Directed by David Ayer.
Starring Arnold Schwarzenegger, Sam Worthington, Olivia Williams, Terence Howard, Joe Manganiello, Josh Holloway, Max Martini, Harold Perrineau and Mireille Enos.
A group of DEA Agents are picked off one by one after $10 million dollars disappears from a drug cartel.
Arnie’s return to the big screen has been a mixed bag and Sabotage is no different. Here Arnie plays Breacher, the leader of a group of unsavoury DEA Agents who start dying in a range of inventive ways after $10 million goes missing after a cartel drugs bust.
There is no denying that Sabotage has some excellent set pieces and its opening and closing sequences offer more gunshot wounds to the head than The Departed. Unfortunately it’s a flawed film and a slight disappointment. The pacing of the film feels off and it drags in places as we wait for the next explosion of violence.
But its main flaw is that all of the DEA Agents we’re supposed to care for are inherently unlikeable. The film begins with the team busting up a drug cartel – a good days work – then our heroes decide to take $10 million for themselves and the audience is apparently supposed to be ok with this. The various characters with macho names like Neck, Grinder, Tripod, Sugar, Monster and strangely Lizzy are not nice people. They start fights, have no respect for the law and are generally aggravating to watch. As the film continues we do get some depth to their characters, but if you don’t care who lives or dies then it’s difficult to have any empathy. We do feel for Arnie’s hardened leader Breacher and when the motives are revealed there is some redemption for the bunch of misfits.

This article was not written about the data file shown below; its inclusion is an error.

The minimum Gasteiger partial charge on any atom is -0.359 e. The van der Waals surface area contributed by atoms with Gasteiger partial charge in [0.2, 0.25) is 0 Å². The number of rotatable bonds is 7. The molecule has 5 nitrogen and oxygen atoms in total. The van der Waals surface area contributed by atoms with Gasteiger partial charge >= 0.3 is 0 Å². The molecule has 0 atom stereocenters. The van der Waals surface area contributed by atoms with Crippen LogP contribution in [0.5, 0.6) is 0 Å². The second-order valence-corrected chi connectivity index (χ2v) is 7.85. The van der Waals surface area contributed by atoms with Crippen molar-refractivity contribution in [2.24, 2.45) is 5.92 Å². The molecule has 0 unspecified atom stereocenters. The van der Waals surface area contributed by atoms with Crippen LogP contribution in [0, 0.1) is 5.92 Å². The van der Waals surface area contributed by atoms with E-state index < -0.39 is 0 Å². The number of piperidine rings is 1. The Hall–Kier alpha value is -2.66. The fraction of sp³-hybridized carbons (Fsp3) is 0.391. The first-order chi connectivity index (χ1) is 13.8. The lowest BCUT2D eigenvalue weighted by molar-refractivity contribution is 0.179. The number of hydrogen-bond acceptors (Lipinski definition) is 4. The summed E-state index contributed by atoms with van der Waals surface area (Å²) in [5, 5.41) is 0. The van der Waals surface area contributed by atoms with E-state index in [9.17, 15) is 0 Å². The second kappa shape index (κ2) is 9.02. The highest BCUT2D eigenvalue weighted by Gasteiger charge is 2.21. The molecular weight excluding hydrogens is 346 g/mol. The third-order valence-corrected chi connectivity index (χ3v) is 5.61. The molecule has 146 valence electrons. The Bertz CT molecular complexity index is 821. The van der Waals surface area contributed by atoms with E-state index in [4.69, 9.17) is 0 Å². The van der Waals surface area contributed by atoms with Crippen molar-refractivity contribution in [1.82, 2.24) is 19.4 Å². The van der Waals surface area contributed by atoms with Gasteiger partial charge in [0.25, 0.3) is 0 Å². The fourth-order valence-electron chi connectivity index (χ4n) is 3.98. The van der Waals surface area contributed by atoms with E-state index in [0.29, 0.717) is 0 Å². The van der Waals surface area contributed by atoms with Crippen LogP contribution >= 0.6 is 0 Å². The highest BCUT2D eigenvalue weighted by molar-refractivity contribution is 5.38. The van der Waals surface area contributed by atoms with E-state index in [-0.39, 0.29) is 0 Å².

Arnie is the saviour of this film and there’s no denying that at the ripe age of 66, he’s still got it. Sabotage demands him to act more than he has in his previous films and surprisingly he carries it off quite well. An unnecessary relationship with hardened cop (a miscast Olivia Williams) throws things off a bit, but ultimately Arnie prevails. Sabotage is nowhere near the likes of Predator, The Terminator, True Lies et al, but it is a film that celebrates why we still find Arnie watchable after all these years. The film’s finale showcases the high speed chase, gun in hand sequence that made him in my opinion the greatest action hero of all time.
It is a shame that the script and supporting cast don’t live up to what could have been a good film. Writer David Ayer has delivered some exceptional films including Training Day and last year’s sublime End of Watch. What these two films have is heart and that’s what Sabotage is missing. Arnie, Sam Worthington and Mireille Enos do their best, but the script is weighed down by unnecessary banter between the agents and only short bursts of action.
Sabotage is an enjoyable film, but as we know that Ayer can deliver emotional and sublime action films, Sabotage just feels like a good idea that hasn’t translated to the screen.
Flickering Myth Rating – Film ★ ★ / Movie ★ ★